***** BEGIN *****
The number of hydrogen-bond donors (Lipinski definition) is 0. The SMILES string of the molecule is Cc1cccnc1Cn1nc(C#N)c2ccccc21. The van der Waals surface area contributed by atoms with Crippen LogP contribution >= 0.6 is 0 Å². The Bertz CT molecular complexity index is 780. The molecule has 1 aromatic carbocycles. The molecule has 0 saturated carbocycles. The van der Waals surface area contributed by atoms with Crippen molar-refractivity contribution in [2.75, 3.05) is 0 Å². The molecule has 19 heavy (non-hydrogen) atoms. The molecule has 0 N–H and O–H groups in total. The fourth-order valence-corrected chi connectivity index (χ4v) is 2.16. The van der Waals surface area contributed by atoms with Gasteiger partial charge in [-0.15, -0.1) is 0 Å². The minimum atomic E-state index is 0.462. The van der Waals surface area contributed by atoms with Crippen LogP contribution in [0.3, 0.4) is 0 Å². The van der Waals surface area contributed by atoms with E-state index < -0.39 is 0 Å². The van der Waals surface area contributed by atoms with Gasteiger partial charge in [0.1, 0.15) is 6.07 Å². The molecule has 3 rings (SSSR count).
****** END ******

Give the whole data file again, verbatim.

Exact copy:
The number of hydrogen-bond donors (Lipinski definition) is 0. The SMILES string of the molecule is Cc1cccnc1Cn1nc(C#N)c2ccccc21. The van der Waals surface area contributed by atoms with Crippen LogP contribution >= 0.6 is 0 Å². The Bertz CT molecular complexity index is 780. The molecule has 1 aromatic carbocycles. The molecule has 0 saturated carbocycles. The van der Waals surface area contributed by atoms with Crippen molar-refractivity contribution in [2.75, 3.05) is 0 Å². The molecule has 19 heavy (non-hydrogen) atoms. The molecule has 0 N–H and O–H groups in total. The fourth-order valence-corrected chi connectivity index (χ4v) is 2.16. The van der Waals surface area contributed by atoms with Gasteiger partial charge in [-0.15, -0.1) is 0 Å². The minimum atomic E-state index is 0.462. The van der Waals surface area contributed by atoms with Crippen LogP contribution in [0.3, 0.4) is 0 Å². The van der Waals surface area contributed by atoms with E-state index < -0.39 is 0 Å². The van der Waals surface area contributed by atoms with Gasteiger partial charge in [0.1, 0.15) is 6.07 Å². The molecule has 3 rings (SSSR count).